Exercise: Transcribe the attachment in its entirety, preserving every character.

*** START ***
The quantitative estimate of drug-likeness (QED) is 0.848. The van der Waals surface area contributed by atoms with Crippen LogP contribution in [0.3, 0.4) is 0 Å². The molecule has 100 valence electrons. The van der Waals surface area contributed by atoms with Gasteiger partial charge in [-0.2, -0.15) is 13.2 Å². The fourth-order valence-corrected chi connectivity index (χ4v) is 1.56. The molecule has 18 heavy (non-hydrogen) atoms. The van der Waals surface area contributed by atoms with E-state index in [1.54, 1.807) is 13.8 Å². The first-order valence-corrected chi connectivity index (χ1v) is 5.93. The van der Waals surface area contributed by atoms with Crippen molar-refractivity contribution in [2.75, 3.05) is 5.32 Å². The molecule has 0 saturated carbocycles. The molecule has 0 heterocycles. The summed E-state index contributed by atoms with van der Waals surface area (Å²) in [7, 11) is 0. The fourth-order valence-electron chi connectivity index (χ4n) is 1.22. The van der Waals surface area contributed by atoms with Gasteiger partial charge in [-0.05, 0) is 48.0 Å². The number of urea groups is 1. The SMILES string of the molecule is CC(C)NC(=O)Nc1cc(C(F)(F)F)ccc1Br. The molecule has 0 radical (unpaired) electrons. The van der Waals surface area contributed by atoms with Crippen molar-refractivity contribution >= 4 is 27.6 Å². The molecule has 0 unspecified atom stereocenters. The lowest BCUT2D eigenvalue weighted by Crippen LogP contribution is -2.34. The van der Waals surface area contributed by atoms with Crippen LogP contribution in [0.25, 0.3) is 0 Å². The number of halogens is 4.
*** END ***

The quantitative estimate of drug-likeness (QED) is 0.848. The van der Waals surface area contributed by atoms with Crippen LogP contribution in [0.3, 0.4) is 0 Å². The molecule has 100 valence electrons. The van der Waals surface area contributed by atoms with Gasteiger partial charge in [-0.2, -0.15) is 13.2 Å². The fourth-order valence-corrected chi connectivity index (χ4v) is 1.56. The molecule has 18 heavy (non-hydrogen) atoms. The van der Waals surface area contributed by atoms with E-state index in [1.54, 1.807) is 13.8 Å². The first-order valence-corrected chi connectivity index (χ1v) is 5.93. The van der Waals surface area contributed by atoms with Crippen molar-refractivity contribution in [2.75, 3.05) is 5.32 Å². The molecule has 0 saturated carbocycles. The molecule has 0 heterocycles. The summed E-state index contributed by atoms with van der Waals surface area (Å²) in [7, 11) is 0. The fourth-order valence-electron chi connectivity index (χ4n) is 1.22. The van der Waals surface area contributed by atoms with Gasteiger partial charge in [-0.05, 0) is 48.0 Å². The number of urea groups is 1. The SMILES string of the molecule is CC(C)NC(=O)Nc1cc(C(F)(F)F)ccc1Br. The molecule has 0 radical (unpaired) electrons. The van der Waals surface area contributed by atoms with Crippen molar-refractivity contribution >= 4 is 27.6 Å². The molecule has 0 unspecified atom stereocenters. The lowest BCUT2D eigenvalue weighted by Crippen LogP contribution is -2.34. The van der Waals surface area contributed by atoms with Crippen LogP contribution in [0.25, 0.3) is 0 Å². The number of halogens is 4.